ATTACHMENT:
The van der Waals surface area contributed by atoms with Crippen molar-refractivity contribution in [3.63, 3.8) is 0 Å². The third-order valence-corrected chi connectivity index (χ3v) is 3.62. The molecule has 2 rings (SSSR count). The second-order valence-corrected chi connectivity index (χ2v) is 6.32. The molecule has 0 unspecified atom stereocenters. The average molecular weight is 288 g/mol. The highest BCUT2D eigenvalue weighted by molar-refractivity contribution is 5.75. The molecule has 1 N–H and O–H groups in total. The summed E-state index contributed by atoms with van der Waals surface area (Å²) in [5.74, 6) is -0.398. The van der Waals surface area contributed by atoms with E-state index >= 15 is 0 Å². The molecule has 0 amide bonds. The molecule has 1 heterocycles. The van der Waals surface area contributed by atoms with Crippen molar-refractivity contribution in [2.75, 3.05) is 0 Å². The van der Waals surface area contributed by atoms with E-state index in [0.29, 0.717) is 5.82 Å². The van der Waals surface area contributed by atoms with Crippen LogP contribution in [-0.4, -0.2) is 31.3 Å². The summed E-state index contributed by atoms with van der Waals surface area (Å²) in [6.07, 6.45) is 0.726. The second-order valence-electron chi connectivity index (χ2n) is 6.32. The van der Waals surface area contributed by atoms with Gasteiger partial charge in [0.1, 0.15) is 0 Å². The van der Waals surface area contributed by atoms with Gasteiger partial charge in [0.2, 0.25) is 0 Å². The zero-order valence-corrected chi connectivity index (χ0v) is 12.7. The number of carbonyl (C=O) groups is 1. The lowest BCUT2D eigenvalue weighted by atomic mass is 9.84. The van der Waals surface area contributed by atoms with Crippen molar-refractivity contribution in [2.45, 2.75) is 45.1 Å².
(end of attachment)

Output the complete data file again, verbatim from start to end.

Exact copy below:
The van der Waals surface area contributed by atoms with Crippen molar-refractivity contribution in [3.63, 3.8) is 0 Å². The third-order valence-corrected chi connectivity index (χ3v) is 3.62. The molecule has 2 rings (SSSR count). The second-order valence-corrected chi connectivity index (χ2v) is 6.32. The molecule has 0 unspecified atom stereocenters. The average molecular weight is 288 g/mol. The highest BCUT2D eigenvalue weighted by molar-refractivity contribution is 5.75. The molecule has 1 N–H and O–H groups in total. The summed E-state index contributed by atoms with van der Waals surface area (Å²) in [5.74, 6) is -0.398. The van der Waals surface area contributed by atoms with E-state index >= 15 is 0 Å². The molecule has 0 amide bonds. The molecule has 1 heterocycles. The van der Waals surface area contributed by atoms with Crippen molar-refractivity contribution in [2.75, 3.05) is 0 Å². The van der Waals surface area contributed by atoms with E-state index in [0.29, 0.717) is 5.82 Å². The van der Waals surface area contributed by atoms with Crippen LogP contribution in [-0.4, -0.2) is 31.3 Å². The summed E-state index contributed by atoms with van der Waals surface area (Å²) in [6.07, 6.45) is 0.726. The second-order valence-electron chi connectivity index (χ2n) is 6.32. The van der Waals surface area contributed by atoms with Gasteiger partial charge in [0.1, 0.15) is 0 Å². The van der Waals surface area contributed by atoms with Gasteiger partial charge in [0.2, 0.25) is 0 Å². The zero-order valence-corrected chi connectivity index (χ0v) is 12.7. The number of carbonyl (C=O) groups is 1. The lowest BCUT2D eigenvalue weighted by atomic mass is 9.84. The van der Waals surface area contributed by atoms with Crippen molar-refractivity contribution in [2.45, 2.75) is 45.1 Å².